Why Don Draper Would Hate Hyperlocal
Is Don Draper invisible? Pete Campbell couldn’t find him. His secretary had no appointments on the books, and yet he was never around. He didn’t show his face to his ex-wife and her new husband; and if he’d had his way, no one at his surprise birthday party would have seen him either.
Don’t give this guy a Foursquare account.
Even if you set aside the fact that this season’s Don Draper, so far, never seemed less interested in advertising, cable’s leading ad man is about the big picture. He may not have waxed poetic to a kidney bean client over an underling’s “Art of Supper” pitch about a “bean ballet” commercial, but Draper is an emotional character. And so is his view on advertising. He would hate hyperlocal.
In hyperlocal, customers don’t need to be sold on a bean ballet; they need a coupon for a can of beans when they’re standing right in front of one.
But hyperlocal is at once both more emotional and more functional. Many brands are still stuck in the days of Don Draper, failing to see that the potential for a lasting bond is even greater with hyperlocal (and delivers better ROI). Campaigns on services like LevelUp, LivingSocial or DNAInfo have more resonance precisely because they are tied to where you are. They tap into your good feelings around, say, your favorite pizza place, a connection that doesn’t require the same kind of shaping by big media or advertising mavens. In hyperlocal, customers don’t need to be sold on a bean ballet; they need a coupon for a can of beans when they’re standing right in front of one.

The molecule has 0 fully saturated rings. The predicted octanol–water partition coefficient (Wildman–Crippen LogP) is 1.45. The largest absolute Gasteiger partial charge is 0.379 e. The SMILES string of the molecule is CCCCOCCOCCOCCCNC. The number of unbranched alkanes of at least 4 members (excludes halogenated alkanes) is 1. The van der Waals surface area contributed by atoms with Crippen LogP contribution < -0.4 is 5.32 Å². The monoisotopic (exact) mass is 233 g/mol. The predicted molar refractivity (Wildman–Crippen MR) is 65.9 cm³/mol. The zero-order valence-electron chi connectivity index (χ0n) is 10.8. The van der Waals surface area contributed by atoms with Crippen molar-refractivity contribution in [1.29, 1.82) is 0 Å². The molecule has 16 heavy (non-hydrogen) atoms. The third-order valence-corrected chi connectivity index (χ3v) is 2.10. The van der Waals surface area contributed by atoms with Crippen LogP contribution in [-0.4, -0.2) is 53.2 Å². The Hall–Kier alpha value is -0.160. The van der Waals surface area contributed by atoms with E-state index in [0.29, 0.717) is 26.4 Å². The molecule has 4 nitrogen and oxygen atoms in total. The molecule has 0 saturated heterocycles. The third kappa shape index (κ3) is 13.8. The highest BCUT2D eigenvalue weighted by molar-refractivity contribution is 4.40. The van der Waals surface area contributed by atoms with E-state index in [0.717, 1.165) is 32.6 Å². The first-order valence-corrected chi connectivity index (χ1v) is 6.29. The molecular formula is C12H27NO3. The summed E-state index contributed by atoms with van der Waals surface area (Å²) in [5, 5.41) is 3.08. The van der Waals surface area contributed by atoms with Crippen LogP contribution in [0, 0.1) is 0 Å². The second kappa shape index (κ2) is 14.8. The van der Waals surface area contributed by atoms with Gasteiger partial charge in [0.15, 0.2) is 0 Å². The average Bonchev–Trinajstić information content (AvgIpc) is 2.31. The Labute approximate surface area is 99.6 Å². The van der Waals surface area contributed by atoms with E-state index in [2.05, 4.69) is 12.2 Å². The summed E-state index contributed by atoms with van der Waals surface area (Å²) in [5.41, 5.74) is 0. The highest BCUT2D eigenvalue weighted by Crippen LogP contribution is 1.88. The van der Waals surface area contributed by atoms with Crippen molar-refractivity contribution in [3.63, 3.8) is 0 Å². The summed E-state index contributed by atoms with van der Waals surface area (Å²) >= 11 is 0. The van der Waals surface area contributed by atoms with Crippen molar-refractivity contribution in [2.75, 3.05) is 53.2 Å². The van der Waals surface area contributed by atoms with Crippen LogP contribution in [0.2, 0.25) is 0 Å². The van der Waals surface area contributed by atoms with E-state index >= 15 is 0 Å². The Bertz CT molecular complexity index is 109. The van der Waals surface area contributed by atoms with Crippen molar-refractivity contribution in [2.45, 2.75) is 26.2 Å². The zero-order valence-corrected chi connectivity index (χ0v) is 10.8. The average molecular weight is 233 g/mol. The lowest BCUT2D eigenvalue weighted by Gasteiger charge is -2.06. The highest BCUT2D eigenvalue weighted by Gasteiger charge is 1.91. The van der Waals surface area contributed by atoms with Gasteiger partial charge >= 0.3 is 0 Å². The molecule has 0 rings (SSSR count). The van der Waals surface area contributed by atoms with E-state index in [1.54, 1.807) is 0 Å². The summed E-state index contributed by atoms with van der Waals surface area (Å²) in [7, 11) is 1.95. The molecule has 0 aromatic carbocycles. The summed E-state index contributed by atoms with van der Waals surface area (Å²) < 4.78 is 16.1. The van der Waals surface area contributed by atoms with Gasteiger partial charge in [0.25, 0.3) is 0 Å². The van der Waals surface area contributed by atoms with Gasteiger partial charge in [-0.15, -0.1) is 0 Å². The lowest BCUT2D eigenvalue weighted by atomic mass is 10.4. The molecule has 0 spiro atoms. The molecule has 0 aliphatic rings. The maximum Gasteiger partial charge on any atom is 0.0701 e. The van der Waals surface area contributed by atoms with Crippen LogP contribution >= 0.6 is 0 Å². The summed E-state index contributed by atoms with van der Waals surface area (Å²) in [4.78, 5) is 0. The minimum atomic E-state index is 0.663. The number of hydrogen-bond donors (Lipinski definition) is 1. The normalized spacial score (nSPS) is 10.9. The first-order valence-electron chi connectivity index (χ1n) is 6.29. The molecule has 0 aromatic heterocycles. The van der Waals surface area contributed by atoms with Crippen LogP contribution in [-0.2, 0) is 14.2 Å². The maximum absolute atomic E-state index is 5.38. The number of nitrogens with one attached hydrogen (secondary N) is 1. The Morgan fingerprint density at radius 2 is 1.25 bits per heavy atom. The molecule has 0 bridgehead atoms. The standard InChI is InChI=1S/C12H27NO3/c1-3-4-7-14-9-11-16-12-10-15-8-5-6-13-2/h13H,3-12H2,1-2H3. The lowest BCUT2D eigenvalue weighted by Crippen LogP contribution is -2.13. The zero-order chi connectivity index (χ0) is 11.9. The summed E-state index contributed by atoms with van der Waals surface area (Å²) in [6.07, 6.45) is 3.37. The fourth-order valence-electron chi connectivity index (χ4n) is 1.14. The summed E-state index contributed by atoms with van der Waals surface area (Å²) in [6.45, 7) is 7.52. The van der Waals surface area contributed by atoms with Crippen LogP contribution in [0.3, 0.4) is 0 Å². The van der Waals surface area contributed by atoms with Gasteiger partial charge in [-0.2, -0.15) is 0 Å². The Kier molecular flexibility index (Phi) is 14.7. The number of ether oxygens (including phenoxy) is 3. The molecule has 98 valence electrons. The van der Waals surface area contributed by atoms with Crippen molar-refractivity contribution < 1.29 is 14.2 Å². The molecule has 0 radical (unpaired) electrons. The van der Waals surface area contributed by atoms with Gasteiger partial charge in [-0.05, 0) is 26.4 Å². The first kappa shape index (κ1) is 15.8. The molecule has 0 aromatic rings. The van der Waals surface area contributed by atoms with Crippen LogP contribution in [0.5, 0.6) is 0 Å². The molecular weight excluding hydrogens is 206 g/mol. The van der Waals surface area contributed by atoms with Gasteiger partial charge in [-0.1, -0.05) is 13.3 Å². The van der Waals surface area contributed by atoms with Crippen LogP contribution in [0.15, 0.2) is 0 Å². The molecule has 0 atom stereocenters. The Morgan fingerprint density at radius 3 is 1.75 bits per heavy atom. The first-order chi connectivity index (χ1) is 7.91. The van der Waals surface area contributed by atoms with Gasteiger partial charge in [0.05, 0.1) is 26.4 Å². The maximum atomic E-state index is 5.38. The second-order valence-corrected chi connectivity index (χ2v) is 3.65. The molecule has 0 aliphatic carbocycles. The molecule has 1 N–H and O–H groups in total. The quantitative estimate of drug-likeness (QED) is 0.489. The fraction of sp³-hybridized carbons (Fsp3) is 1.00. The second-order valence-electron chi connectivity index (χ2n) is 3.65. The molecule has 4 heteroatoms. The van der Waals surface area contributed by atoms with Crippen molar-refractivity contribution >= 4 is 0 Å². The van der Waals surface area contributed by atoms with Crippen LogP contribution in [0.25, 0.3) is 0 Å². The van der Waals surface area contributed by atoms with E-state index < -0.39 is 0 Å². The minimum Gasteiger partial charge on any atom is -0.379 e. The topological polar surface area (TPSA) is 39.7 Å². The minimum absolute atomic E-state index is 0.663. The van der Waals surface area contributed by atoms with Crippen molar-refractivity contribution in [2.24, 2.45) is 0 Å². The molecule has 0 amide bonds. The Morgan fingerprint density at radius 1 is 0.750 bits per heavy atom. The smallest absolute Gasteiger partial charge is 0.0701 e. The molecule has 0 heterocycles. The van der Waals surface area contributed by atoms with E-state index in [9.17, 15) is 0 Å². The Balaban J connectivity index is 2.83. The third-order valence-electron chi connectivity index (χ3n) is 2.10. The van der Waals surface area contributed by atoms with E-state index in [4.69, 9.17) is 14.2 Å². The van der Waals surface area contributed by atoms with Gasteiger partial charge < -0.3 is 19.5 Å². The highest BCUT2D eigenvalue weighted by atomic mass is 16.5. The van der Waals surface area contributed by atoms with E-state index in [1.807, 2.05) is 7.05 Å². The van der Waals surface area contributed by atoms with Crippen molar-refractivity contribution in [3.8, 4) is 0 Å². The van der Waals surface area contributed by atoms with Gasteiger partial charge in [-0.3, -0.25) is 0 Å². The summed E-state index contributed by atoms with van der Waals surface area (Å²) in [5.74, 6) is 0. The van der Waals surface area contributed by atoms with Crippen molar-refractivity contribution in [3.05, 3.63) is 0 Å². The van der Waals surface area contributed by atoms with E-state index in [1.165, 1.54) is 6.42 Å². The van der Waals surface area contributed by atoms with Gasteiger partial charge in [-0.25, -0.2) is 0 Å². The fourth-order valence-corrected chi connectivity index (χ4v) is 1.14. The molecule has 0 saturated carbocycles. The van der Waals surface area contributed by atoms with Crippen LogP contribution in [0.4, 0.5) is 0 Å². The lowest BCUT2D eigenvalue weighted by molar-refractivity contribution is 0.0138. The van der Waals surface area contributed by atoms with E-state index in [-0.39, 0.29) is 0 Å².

Draper would not like that hyperlocal can be a little messy. Draper loathes the idea of unpolished messaging — but that’s what you get when you leave it to the crowd and the cloud to shape your brand and deliver customers. God would he hate the gossipy aspect of hyperlocal (he might actually die from discomfort over Topix, or the transparency of Foursquare, not to mention the Big Brother-ness of Highlight).
Further, in the pre-Groupon era of “Mad Men,” coupons are “that kind of baloney,” in the words of one copywriter.
Draper is stuck in the land of hearts-and-minds, pitching brands like Kodak, as in the memorable first-season episode where, with a melody playing behind him, he talks about the Kodak Carousel as a “time machine” that “takes us to a place where we ache to go again. It’s not called the ‘wheel,’ it’s called the ‘carousel.’ It lets us travel the way a child does. Round and round, and back home again. To where we know we are loved.”
What better way to describe hyperlocal?
Cue the music, Don Draper, and fire up your phone.
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